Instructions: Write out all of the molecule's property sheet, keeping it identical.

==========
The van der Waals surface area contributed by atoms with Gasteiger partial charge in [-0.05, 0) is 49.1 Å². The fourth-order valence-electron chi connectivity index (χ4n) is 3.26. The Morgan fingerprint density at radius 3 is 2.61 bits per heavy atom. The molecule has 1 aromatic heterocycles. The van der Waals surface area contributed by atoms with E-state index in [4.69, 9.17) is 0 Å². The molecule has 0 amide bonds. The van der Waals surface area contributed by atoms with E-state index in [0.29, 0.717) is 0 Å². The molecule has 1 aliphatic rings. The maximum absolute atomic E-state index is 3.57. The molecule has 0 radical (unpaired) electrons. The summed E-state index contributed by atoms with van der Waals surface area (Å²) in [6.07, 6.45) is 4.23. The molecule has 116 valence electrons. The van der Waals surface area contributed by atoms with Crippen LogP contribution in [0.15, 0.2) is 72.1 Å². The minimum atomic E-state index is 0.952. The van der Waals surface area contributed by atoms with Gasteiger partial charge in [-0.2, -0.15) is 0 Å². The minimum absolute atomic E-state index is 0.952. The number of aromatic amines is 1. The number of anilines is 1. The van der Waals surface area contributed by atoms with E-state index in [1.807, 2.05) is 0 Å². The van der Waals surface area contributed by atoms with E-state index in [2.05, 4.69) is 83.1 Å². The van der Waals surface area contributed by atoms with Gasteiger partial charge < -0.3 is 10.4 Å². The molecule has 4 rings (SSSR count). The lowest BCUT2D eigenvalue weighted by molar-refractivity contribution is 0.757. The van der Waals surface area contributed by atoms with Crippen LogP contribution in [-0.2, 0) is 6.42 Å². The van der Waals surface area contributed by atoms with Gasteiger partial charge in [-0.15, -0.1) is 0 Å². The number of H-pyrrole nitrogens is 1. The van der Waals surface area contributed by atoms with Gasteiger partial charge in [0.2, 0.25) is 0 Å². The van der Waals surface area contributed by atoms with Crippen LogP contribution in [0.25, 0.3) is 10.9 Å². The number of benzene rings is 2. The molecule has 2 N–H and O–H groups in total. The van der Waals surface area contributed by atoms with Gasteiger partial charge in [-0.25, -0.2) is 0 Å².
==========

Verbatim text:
The van der Waals surface area contributed by atoms with Gasteiger partial charge in [-0.05, 0) is 49.1 Å². The fourth-order valence-electron chi connectivity index (χ4n) is 3.26. The Morgan fingerprint density at radius 3 is 2.61 bits per heavy atom. The molecule has 1 aromatic heterocycles. The van der Waals surface area contributed by atoms with E-state index in [4.69, 9.17) is 0 Å². The molecule has 0 amide bonds. The van der Waals surface area contributed by atoms with E-state index in [0.29, 0.717) is 0 Å². The molecule has 1 aliphatic rings. The maximum absolute atomic E-state index is 3.57. The molecule has 0 radical (unpaired) electrons. The summed E-state index contributed by atoms with van der Waals surface area (Å²) in [6.07, 6.45) is 4.23. The molecule has 116 valence electrons. The van der Waals surface area contributed by atoms with Crippen LogP contribution in [0.15, 0.2) is 72.1 Å². The minimum atomic E-state index is 0.952. The van der Waals surface area contributed by atoms with Gasteiger partial charge in [-0.2, -0.15) is 0 Å². The minimum absolute atomic E-state index is 0.952. The number of aromatic amines is 1. The number of anilines is 1. The van der Waals surface area contributed by atoms with E-state index in [1.807, 2.05) is 0 Å². The van der Waals surface area contributed by atoms with E-state index in [2.05, 4.69) is 83.1 Å². The van der Waals surface area contributed by atoms with Gasteiger partial charge < -0.3 is 10.4 Å². The molecule has 4 rings (SSSR count). The lowest BCUT2D eigenvalue weighted by molar-refractivity contribution is 0.757. The van der Waals surface area contributed by atoms with Crippen LogP contribution in [-0.2, 0) is 6.42 Å². The van der Waals surface area contributed by atoms with Gasteiger partial charge in [-0.15, -0.1) is 0 Å². The number of H-pyrrole nitrogens is 1. The van der Waals surface area contributed by atoms with Gasteiger partial charge in [0.2, 0.25) is 0 Å². The van der Waals surface area contributed by atoms with Crippen LogP contribution in [0.25, 0.3) is 10.9 Å². The number of benzene rings is 2. The molecule has 2 N–H and O–H groups in total. The van der Waals surface area contributed by atoms with Gasteiger partial charge in [-0.25, -0.2) is 0 Å².